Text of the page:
Ever since Persona 5, I was confident that turn-based RPGs could be fast-paced. Before that, I still enjoyed them, but acknowledged they were kind of slow. To start the year off, Ackk Studios have put out YIIK: A Postmodern RPG. The name speaks for itself, really, but despite not having the ambition or polish of the bigger budget RPGs, YIIK puts in a solid effort to stand tall next to its contemporaries, while delivering a narrative experience like no other.
YIIK (pronounced why-two-kay) is best described as an indie, hipster fueled Earthbound style adventure. You play as Alex, a recent college graduate in the 1990s. He returns to his home town, and, bored with his life eventually witnesses a strange girl get whisked away by a strange otherworldly event. After seeing vision of the incident posted online, Alex obsesses over the missing girl and rallies some friends together to save her.The plot of YIIK is bizarre and you’ll often find yourself wondering what the hell is going on, but there’s still something endearing about it. The surrealism isn’t for everyone, however, and thankfully the goofy cast more than make up for it. They’re an eclectic bunch that fight with musical instruments and hula hoops and the like, but also have great chemistry amongst themselves. It’s both zany and cringeworthy to hear these people interact, but it’s still somehow great.
The game itself is structured like games like Final Fantasy or Earthbound. You’ll control Alex as he moves from town to town, chasing McGuffins and recruiting friends to his party to battle otherworld forces. Battles are turn-based, there’s a large overworld to explore and weird characters to engage with. YIIK looks and feels like a game from the late 90s but at the same time it’s been slightly tweaked to be a little bit more playable than older games.The battle system is my favourite thing about the game, which manages to feel very involving despite being turn-based. You can speed up battles to make grinding a little less of a grind. Every move has its own unique little mini-game attached to it too – some require perfectly timed button presses while others require you to complete a brief game of Pong. It sounds weird and annoying, but it’s not and keeps things interesting even during the grind (though you shouldn’t have to do too much of it).
When you’re not in battle you’ll be able to explore towns and dungeons too, though the game is at it’s best when throwing one of the six dungeons at you. Closer to a Zelda type dungeon than a Final Fantasy one, these are where the game has a bit of fun with your expectations and play off of tropes in other games that you’re accustomed to. You’ll also unlock abilities that’ll enable more exploration – using your long fringe to cut down bushes or your mate’s amp to blow through boulders and wreckage.While these moments are some of the strongest in YIIK, it’s the in-between padding, the interstitial busy work that really brings the pacing of the experience down. I don’t know what it was, but I really struggled to continue playing after completing a dungeon and found little motivation to do so until I got to another dungeon.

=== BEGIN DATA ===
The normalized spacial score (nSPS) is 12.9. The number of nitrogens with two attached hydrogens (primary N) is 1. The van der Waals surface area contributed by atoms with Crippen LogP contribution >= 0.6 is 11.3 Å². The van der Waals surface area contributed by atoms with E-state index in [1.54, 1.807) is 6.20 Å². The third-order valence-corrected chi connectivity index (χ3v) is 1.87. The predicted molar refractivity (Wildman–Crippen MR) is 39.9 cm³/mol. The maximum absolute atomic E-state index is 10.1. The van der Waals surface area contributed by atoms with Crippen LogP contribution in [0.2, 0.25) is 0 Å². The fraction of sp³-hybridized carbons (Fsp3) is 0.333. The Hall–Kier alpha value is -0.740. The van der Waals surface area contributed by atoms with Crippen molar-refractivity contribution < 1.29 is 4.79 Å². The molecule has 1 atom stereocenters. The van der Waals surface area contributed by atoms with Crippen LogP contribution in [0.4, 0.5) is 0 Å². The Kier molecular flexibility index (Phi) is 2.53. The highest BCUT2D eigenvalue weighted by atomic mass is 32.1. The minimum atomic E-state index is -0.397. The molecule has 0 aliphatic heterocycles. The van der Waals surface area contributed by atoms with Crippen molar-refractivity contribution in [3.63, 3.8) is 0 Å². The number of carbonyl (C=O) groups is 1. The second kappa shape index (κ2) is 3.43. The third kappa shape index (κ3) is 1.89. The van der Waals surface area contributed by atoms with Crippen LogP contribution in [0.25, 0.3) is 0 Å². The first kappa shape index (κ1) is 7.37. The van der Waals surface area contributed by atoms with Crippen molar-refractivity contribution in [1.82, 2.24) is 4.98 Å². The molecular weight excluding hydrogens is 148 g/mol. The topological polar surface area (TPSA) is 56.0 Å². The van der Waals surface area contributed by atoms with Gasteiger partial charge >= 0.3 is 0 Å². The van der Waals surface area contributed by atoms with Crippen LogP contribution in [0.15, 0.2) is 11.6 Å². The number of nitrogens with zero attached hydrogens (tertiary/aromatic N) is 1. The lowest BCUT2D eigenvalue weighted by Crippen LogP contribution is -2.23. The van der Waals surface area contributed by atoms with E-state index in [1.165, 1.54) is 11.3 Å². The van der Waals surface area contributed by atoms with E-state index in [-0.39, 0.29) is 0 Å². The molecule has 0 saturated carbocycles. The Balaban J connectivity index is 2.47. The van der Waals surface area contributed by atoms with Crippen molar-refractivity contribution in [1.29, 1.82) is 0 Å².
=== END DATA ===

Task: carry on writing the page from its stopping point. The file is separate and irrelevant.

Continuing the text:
Perhaps this is due to the way that YIIK handles its inventory and equipment systems, which quite frankly pale in comparison to its contemporaries and are easily the weakest aspect of the game. All your weaponry, your consumables and everything else are just dumped into a mess of a list to sift through which is quite frankly just nightmarish.Similarly, when buying new equipment, there’s no way to directly compare the stats of what you’ve already got equipped to what you’re about to purchase here. It quite frankly just feels a little bit unfinished and given how important it is to level up your team it can be a chore to have to return to this degree of micromanagement after each battle or dungeon.
As you’d probably have guessed by now, YIIK is a weird looking game. Some may find it just plain ugly, others will find the charm in its so-bad-its-good kind of way. It’s hard to describe just how this game looks and moves, but it’s a very simple artistic direction that gets the job done and despite it’s shortcomings is pretty unique too.I personally liked the lo-fi approach the game was going for, it does a great job at establishing the mood for the setting, but it’s not a looker by any means. It doesn’t help that the enemy design is so bizarrely bland too – you’ll literally fight living poo and garbage cans with traffic cones for hands – but I guess that’s kind of on purpose.
The soundtrack and voice work are also some of the strongest aspects of the whole experience too. While it’d have been easy to lean on some edgy sounding synths, instead YIIK utilises a wide breadth of talent (including Toby Fox of Undertale fame) to deliver a soundtrack that’s kooky but upbeat. Combine this with some strong voicework and you’ve got a pretty decent offering for a game of this caliber from a smaller developer.
THE NINTENDO SWITCH VERSION OF THIS GAME WAS PLAYED FOR THE PURPOSE OF THIS REVIEW. DIGITAL REVIEW CODE WAS PROVIDED BY THE PUBLISHER.
YIIK is an ambitious little RPG with an intriguing premise and engaging battle mechanics that is ultimately let down by some poor pacing and a very unruly inventory management system. In a game where stats matter so much, this is a pretty big issue to have. Regardless, if you can see past its flaws, there’s a kooky game here with a weird but wonderful plot and a lovable cast to enjoy.